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BWW Review: HYMN: SARAH BRIGHTMAN IN CONCERT, Royal Albert Hall

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BWW Review: HYMN: SARAH BRIGHTMAN IN CONCERT, Royal Albert Hall
BWW Review: HYMN: SARAH BRIGHTMAN IN CONCERT, Royal Albert Hall

Sarah Brightman returned to the UK for her first performance in nearly 15 years. It had been more than two decades since she headlined the Albert Hall, and you could tell she was excited to return.

The audience really fed on that. They cheered and screamed and applauded and professed their love for the singer at every opportunity. Her superfans could be seen singing along to her hits and dancing in their seats.

Brightman opened her concert saying she wanted to create a beautiful evening. And that's exactly what she did. Her voice is stunning: pure and powerful, and apparently completely effortless. The rich sounds of the band and orchestra together created drama; they lifted Brightman, and both groups' sounds held their own without being overpowering.

The staging was also dramatic, taking full advantage of how impressive the Royal Albert Hall's iconic organ looks lit up in red. Pipes scattered around the stage created the impression the performers were inside the organ, which had extended down into the stage. When the tops of these pipes were lit, they looked like tall candles. It was a real feast for the eyes.

The lighting was fun and very effective, with a large glitter ball, and projections on the ceiling and the organ. It created an immersive experience.

In terms of sound, Brightman's voice felt over-amplified at times, which took away somewhat from its gentle tone. It also sounded like effects were being used - echoes, for example - which felt unnecessary.

The production was also a little overzealous with the smoke machine. The front three rows really seemed to struggle as they were engulfed, and there were giggles around the stalls watching the poor spectators fanning themselves and hiding behind scarves. Brightman herself almost disappeared into the smoke at one point too.

However, a highlight of the evening was Brightman's costumes. Although it slowed the concert down to have her going on- and offstage so often, it was worth it for the nine masterpieces she came back wearing - from "Tudor chic" to black velvet with roses, or silver sequins and feathers. The third dress showed off spectacular glittery platform heels. Then a flowing white gown followed black sparkles. That was just the first act.

The pick of the outfits in the second half was a raspberry-pink, jewelled dress with a full skirt. Brightman came out wearing it for the title number from The Phantom of the Opera.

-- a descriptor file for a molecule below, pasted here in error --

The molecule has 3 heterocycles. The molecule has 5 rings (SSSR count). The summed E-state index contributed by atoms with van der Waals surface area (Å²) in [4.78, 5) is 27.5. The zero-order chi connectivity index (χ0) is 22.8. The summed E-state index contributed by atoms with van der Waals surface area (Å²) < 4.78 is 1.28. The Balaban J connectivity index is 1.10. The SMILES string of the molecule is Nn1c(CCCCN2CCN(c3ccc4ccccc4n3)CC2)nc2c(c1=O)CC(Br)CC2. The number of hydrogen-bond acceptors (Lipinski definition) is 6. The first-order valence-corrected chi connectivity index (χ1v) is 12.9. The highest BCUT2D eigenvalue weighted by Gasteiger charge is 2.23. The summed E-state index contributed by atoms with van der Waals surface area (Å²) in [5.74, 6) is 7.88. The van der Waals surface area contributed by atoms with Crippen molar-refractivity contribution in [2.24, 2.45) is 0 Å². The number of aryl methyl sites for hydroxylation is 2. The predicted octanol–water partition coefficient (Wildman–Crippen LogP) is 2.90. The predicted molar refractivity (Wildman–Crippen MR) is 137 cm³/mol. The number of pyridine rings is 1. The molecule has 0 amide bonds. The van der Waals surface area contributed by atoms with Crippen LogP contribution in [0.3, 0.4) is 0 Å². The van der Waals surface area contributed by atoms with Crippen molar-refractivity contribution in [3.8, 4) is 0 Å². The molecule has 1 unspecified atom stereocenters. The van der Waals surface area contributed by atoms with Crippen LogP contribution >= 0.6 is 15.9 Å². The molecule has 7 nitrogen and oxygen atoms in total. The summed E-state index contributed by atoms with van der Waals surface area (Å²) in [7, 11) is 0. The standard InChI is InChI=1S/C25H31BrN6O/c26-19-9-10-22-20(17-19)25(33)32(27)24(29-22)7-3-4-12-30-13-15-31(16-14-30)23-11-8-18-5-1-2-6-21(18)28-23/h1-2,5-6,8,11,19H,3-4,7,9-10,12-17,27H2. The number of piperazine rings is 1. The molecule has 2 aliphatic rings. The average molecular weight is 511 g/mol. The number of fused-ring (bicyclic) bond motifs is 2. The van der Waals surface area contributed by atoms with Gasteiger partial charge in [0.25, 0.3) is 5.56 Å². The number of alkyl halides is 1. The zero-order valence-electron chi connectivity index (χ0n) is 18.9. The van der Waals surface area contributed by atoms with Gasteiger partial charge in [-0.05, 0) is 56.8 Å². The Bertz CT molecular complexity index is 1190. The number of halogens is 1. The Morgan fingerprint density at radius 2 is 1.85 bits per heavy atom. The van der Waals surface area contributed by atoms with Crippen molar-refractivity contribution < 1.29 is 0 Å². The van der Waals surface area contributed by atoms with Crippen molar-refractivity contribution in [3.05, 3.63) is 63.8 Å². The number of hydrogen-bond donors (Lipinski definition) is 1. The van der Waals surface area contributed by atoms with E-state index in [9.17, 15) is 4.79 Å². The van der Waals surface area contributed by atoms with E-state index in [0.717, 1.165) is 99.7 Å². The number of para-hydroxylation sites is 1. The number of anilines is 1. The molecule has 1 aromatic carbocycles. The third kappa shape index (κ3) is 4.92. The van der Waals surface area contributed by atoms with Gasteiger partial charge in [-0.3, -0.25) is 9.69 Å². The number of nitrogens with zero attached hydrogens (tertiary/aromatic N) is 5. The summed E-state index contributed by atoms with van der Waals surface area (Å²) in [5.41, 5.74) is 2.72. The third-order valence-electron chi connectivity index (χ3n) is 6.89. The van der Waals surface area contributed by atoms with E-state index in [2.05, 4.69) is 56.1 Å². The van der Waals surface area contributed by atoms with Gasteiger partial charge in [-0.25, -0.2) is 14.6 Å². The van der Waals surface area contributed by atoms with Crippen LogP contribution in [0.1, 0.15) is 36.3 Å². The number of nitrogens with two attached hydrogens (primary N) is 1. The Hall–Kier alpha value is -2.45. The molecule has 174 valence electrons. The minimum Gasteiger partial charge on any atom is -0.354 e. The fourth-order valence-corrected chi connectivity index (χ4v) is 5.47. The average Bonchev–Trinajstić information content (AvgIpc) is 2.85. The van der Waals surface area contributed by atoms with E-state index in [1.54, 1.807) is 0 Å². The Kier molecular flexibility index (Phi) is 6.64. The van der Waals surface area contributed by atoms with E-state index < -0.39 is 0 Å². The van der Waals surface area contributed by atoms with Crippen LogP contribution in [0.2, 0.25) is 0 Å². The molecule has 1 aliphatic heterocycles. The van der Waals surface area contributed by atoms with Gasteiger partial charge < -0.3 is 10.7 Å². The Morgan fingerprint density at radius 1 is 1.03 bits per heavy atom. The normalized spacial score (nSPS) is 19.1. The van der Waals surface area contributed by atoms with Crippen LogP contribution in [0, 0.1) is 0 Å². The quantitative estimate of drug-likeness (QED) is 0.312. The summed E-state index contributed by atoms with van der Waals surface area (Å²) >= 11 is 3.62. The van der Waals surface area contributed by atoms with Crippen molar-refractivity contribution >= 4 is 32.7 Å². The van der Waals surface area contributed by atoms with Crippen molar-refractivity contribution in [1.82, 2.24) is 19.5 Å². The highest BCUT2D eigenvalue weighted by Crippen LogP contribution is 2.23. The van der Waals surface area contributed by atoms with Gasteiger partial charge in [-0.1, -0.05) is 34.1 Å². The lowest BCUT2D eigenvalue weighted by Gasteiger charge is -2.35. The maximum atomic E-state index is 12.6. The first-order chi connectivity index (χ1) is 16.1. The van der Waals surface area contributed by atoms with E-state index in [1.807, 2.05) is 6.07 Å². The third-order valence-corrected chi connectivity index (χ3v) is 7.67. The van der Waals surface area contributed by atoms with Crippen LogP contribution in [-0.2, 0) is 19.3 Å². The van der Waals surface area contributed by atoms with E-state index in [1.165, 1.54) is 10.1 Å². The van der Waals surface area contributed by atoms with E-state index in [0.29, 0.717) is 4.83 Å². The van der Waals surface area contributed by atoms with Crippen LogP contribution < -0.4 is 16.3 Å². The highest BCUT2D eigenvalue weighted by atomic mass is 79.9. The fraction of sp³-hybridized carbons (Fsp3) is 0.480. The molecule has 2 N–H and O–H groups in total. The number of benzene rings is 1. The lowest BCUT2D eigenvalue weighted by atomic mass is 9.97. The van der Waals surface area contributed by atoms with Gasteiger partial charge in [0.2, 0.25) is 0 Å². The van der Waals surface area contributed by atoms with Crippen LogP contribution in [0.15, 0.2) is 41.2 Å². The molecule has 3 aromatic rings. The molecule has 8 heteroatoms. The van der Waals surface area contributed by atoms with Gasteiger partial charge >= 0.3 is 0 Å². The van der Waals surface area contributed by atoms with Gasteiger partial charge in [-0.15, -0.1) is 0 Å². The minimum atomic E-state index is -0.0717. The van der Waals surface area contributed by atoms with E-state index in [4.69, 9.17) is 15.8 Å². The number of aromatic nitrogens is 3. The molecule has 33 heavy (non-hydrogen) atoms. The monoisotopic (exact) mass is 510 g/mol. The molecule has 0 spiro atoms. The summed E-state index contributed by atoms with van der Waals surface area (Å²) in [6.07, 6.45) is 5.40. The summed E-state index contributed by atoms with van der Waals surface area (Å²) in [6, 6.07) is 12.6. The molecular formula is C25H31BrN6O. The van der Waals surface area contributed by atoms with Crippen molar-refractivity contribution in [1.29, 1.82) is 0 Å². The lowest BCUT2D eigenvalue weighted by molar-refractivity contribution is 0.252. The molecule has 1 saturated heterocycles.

It was at this point she seemed to ease into the spotlight. Beforehand, movements around the stage and gestures seemed a little over-choreographed and uncomfortable. But "Phantom" is her song and she owned it. It was thoroughly deserving of the fifth standing ovation of the evening (there were nine in total). The suspense, building up to the final note, was tangible. There was never any doubt she would reach it, but the audience couldn't wait to hear it. It did not disappoint.

"Pie Jesu", sung with Narcis, was also a great pleasure: their voices blended well, and the soaring melody was well complemented by the Hall's acoustics. The guest performers were all given warm welcomes. Narcis, singing in London for the first time, seemed nervous as a soloist, but he has a great presence and held his own singing with Brightman.

Yoshiki seemed a little overwhelmed by the audience, but they were clearly enthusiastic about his being there. Vincent Niclo made for a charming duet partner - his version of the Phantom kept the spotlight on Brightman without feeling half-hearted.

Unfortunately, the choir was rather lacklustre. They made a great sound, but their stage presence added nothing to the impact of the rest of the performance. This wasn't helped by them seemingly reading the music off screens below them, moving their focus down.

The main song people wanted to hear was "Time to Say Goodbye", and it was a great choice of arrangement. It began with Brightman alone, singing and playing the piano, then the orchestra joined in, followed by the band. It gave the piece a wonderful climax and subtly moved through different ways of interpreting the song.

It was as though Brightman had never been away. She had a great rapport with the home crowd, and they were thrilled to have her back. There was a great range of songs and just the right amount of talking in between, telling stories and chatting about the music. Overall, it was a well thought-out performance that was loved by a sold-out Albert Hall crowd.

HYMN: Sarah Brightman in Concert was performed at the Royal Albert Hall on 11 November.


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